New Ricoh-commissioned global study by independent consulting firm finds disparity between
managers’ and employees’ views of customer service capabilities
TOKYO, Feb. 13, 2014 – Every business strives to deliver a great customer experience, but how much room exists for improvement?
Surprisingly, employees see more room for improvement in customer service capabilities than managers do, suggests a new Forrester Consulting Thought Leadership Paper1 commissioned by Ricoh Company, Ltd. titled, “The New Workplace Reality: Enterprises Must Capture the Soul and Spirit of the Emerging Worker.”
By a factor of nearly three to one (43 percent to 17 percent), managers surveyed thought their organizations communicated well with customers through old and new channels such as text and email, whereas customer-facing employees, those on the front line dealing with customers first-hand, felt this was far from the case. At the same time, more than double the number of employees compared to their managers agreed that the businesses have older systems that require the customer to communicate in ways that they don’t always want to. Both groups however do agree in one core area – they have a strong internal program to address multichannel communications – but aren’t fully there yet.
“As Ricoh continues to investigate the business impact of document processes at the point of service, now is the perfect opportunity for every company to objectively re-evaluate the customer experience it’s delivering and the possibility of improving it,” said Yoshi Sasaki, General Manager, Business Services Center, Business Solutions Group, Ricoh Company, Ltd. “Good customer service people can either be empowered with more timely information or held back, which can negatively impact customer relations. This depends largely on how workers are supported in terms of systems and underlying information management processes. Customer-facing employees deserve information solutions that enable swift problem-solving on any communications channel – in person or via mobile, landline or Web.”
According to the study, customer-facing workers stated they need “smarter solutions” that improve information capture, analytics, process management and information access. This assumes companies support these investments with the underlying document processes and systems. Customer-facing workers need “agile processes” that will give them the ability to handle exceptions in more flexible ways by having expert guidance, quick communication with experts and the ability to start new case processes.
Why do customer-facing employees see more service shortcomings than their managers do? And how did this perception gap arise in the first place? “The answer may be that these communication issues fall through the cracks,” the study states. “They do not result in exceptions, lost customers, or delayed orders – things that managers track – but they will degrade the customer experience over time. Not closing these gaps through improved document and process support may result in inefficient workers, high employee turnover, declining competitiveness, and lost revenue.”
The disparity in the way employees and managers see customer-satisfaction capabilities builds on findings Ricoh announced last month from the same study. Nearly nine in 10 customer-facing employees (89 percent) – e.g. bank clerks, call center operators, nurses, bank managers and shop supervisors – said there’s a gap between the experience they can deliver and the experience the customer expects.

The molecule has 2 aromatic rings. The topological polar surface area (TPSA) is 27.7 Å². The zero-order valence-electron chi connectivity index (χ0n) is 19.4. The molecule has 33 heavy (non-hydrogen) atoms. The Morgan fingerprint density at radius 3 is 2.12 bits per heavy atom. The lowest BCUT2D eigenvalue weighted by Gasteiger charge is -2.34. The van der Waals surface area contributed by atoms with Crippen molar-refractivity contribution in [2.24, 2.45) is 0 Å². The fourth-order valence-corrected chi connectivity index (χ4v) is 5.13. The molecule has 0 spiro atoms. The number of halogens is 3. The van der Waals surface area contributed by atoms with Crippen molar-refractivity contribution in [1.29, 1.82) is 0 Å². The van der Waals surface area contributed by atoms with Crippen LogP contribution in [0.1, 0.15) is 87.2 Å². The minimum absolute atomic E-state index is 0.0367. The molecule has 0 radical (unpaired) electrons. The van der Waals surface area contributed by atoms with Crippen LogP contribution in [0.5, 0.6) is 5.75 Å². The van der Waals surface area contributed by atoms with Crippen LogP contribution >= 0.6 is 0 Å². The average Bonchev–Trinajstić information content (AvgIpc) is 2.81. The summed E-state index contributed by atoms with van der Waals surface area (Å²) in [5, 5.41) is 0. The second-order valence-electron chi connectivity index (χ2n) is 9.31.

According to the study, customer-facing workers are obligated to use systems that require too much time on low-value tasks – time and energy that could be invested more directly in providing a richer customer experience. Still, there’s hope for improvement.
“The quality of the customer experience can directly affect the performance of a business, and a positive customer experience requires empowering the people involved in it,” said Sasaki. “We do this for Ricoh clients by mobilizing valuable business information from capture through transformation and management so that customer-facing employees can quickly and completely address their customers’ needs.”
The study is based on an online survey by Forrester of 250 global customer service strategy and operations decision-makers, as well as customer-facing individual contributors, between March 2013 and May 2013.
To download the study, visit mds.ricoh.com/thoughtleadership.
About the Process Imperative
This research is part of Ricoh’s Process Imperative, an ongoing initiative to promote understanding of new document and information processing paradigms that help enterprises leverage the collective wisdom embodied in their organizations. The Process Imperative initiative will fund research and provide resources, like those found on this site, which combine Ricoh’s document and information process expertise with that of industry visionaries, its partners and customers. The insights gained through this work help businesses transform their business processes to improve productivity and drive out cost by delivering the right information, at the right time, in the right form.
Ricoh is uniquely equipped to assist its customers execute a comprehensive strategy for document process improvement that helps reduce costs and potentially increase revenue through its Managed Document Services approach. To learn more about Ricoh’s approach to Managed Document Services and for free information and guidance – including case studies, white papers and videos – visit Ricoh Global MDS (www.ricoh.com/mds).
- 1A Forrester Consulting Thought Leadership Paper Commissioned By Ricoh, “The New Workplace Reality: Enterprises Must Capture the Soul and Spirit of the Emerging Worker,” December 2013.